How to Protect Your Home’s Air Quality Through Every Season

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Photo credit: MStudioImages

There’s no place like home — nowhere more comforting, special, and deserving of protection from outside irritants. But if you can’t seem to get rid of springtime allergies or winter germs, for example, your home’s air quality may be to blame.

Fortunately, today’s HVAC equipment (that’s short for “heating, ventilation and air conditioning”) makes it easier than ever to reduce the number of airborne pollutants in the home. “Not only that, the latest equipment is so much more efficient, so if you’re upgrading a 20-year-old furnace or central AC system, your energy costs will go way down,” says Dan DiClerico, Director of Home Improvement & Outdoors at the Good Housekeeping Institute.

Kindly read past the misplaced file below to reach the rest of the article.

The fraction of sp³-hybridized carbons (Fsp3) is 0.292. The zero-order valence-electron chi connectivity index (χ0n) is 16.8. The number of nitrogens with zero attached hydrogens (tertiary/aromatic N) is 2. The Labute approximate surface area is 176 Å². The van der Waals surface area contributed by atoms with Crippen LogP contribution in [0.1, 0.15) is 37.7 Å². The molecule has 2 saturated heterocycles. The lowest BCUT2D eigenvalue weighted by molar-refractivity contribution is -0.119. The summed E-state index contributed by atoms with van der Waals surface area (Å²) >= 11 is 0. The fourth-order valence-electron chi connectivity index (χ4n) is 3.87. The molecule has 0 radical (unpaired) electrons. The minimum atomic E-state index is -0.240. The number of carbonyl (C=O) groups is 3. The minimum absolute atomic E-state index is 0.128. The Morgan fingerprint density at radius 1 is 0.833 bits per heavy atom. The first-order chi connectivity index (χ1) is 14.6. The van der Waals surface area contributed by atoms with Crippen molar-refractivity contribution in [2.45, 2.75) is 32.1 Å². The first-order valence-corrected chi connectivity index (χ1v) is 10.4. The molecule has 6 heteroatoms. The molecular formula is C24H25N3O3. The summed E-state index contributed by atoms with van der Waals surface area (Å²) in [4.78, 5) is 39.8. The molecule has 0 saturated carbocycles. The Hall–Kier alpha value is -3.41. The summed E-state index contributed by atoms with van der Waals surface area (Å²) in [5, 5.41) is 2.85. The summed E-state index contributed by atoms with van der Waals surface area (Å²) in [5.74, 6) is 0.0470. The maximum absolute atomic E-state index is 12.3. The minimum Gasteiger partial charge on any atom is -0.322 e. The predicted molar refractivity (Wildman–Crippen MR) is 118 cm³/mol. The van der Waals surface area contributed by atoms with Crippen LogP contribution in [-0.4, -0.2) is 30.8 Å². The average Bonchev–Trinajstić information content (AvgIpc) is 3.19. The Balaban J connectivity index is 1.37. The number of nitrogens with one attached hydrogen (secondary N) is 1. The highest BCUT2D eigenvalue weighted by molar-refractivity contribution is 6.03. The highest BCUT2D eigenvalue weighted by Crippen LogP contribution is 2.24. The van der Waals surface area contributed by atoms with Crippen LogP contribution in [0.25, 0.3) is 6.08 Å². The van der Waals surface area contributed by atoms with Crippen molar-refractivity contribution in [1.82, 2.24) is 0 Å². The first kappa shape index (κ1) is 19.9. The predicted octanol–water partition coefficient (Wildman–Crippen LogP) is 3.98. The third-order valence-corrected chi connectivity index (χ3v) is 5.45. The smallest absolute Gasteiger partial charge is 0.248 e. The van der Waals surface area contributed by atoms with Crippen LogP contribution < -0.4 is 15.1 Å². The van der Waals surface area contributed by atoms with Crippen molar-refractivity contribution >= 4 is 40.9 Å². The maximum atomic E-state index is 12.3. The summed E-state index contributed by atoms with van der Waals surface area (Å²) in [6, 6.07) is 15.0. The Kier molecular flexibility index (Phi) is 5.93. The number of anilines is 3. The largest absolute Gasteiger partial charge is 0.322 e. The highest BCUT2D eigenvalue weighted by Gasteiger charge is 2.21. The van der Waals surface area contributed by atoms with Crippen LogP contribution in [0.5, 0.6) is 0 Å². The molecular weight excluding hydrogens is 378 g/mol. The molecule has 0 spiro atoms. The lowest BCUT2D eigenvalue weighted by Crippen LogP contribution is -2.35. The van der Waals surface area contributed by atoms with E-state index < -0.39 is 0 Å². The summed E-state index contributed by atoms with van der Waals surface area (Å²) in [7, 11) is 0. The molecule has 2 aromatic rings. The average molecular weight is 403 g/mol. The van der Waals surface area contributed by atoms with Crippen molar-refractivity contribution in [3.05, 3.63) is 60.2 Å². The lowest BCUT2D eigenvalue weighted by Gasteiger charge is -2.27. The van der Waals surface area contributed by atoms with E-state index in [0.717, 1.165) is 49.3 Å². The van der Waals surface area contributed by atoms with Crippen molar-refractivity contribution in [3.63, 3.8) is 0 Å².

We checked in with DiClerico and his colleagues at the Institute, as well as industry experts at Trane Residential, a leading manufacturer of HVAC systems, air cleaners and more, to learn the latest strategies for breathing easily at home throughout the year.

Remove the winter germs

If you live in a climate where temperatures drop in the winter months, you’re likely spending more time inside with the windows shut tight. While that might keep you cozy, it also gives cold and flu germs a chance to thrive.

A 2021 study, funded by the National Science Foundation, found that viruses like COVID-19, influenza, and the common cold are transmitted by aerosol droplets much smaller than scientists once thought — meaning someone doesn’t have to be sneezing or heavily coughing to spread germs. That, in turn, might explain why even a quick visit from a friend battling a cold can turn into a days-long bout of illness for the whole family.